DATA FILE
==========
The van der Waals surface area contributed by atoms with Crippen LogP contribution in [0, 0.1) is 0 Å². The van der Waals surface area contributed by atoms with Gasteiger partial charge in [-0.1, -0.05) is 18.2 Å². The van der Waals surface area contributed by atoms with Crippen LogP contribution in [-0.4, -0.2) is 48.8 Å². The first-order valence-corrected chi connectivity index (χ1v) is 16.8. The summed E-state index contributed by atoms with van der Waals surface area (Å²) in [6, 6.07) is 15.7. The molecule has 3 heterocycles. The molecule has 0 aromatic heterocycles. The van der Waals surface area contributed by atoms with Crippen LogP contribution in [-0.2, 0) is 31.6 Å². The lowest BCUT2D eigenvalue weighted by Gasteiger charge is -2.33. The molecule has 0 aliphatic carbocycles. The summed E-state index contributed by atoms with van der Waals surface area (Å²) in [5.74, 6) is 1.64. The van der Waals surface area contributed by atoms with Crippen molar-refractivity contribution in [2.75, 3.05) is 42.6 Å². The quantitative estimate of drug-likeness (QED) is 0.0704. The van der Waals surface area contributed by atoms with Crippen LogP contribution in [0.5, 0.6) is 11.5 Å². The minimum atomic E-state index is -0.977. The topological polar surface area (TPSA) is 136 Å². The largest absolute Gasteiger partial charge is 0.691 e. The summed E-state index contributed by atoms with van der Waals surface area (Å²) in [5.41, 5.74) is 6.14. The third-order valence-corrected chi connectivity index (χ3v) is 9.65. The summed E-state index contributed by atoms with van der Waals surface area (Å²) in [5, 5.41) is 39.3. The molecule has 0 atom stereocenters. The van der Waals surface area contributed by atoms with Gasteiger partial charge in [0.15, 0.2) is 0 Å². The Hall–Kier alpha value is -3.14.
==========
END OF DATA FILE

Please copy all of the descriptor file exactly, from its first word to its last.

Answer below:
The van der Waals surface area contributed by atoms with Crippen LogP contribution in [0, 0.1) is 0 Å². The van der Waals surface area contributed by atoms with Gasteiger partial charge in [-0.1, -0.05) is 18.2 Å². The van der Waals surface area contributed by atoms with Crippen LogP contribution in [-0.4, -0.2) is 48.8 Å². The first-order valence-corrected chi connectivity index (χ1v) is 16.8. The summed E-state index contributed by atoms with van der Waals surface area (Å²) in [6, 6.07) is 15.7. The molecule has 3 heterocycles. The molecule has 0 aromatic heterocycles. The van der Waals surface area contributed by atoms with Crippen LogP contribution in [-0.2, 0) is 31.6 Å². The lowest BCUT2D eigenvalue weighted by Gasteiger charge is -2.33. The molecule has 0 aliphatic carbocycles. The summed E-state index contributed by atoms with van der Waals surface area (Å²) in [5.74, 6) is 1.64. The van der Waals surface area contributed by atoms with Crippen molar-refractivity contribution in [2.75, 3.05) is 42.6 Å². The quantitative estimate of drug-likeness (QED) is 0.0704. The van der Waals surface area contributed by atoms with Crippen LogP contribution in [0.5, 0.6) is 11.5 Å². The minimum atomic E-state index is -0.977. The topological polar surface area (TPSA) is 136 Å². The largest absolute Gasteiger partial charge is 0.691 e. The summed E-state index contributed by atoms with van der Waals surface area (Å²) in [5.41, 5.74) is 6.14. The third-order valence-corrected chi connectivity index (χ3v) is 9.65. The summed E-state index contributed by atoms with van der Waals surface area (Å²) in [5, 5.41) is 39.3. The molecule has 0 atom stereocenters. The van der Waals surface area contributed by atoms with Gasteiger partial charge in [0.15, 0.2) is 0 Å². The Hall–Kier alpha value is -3.14.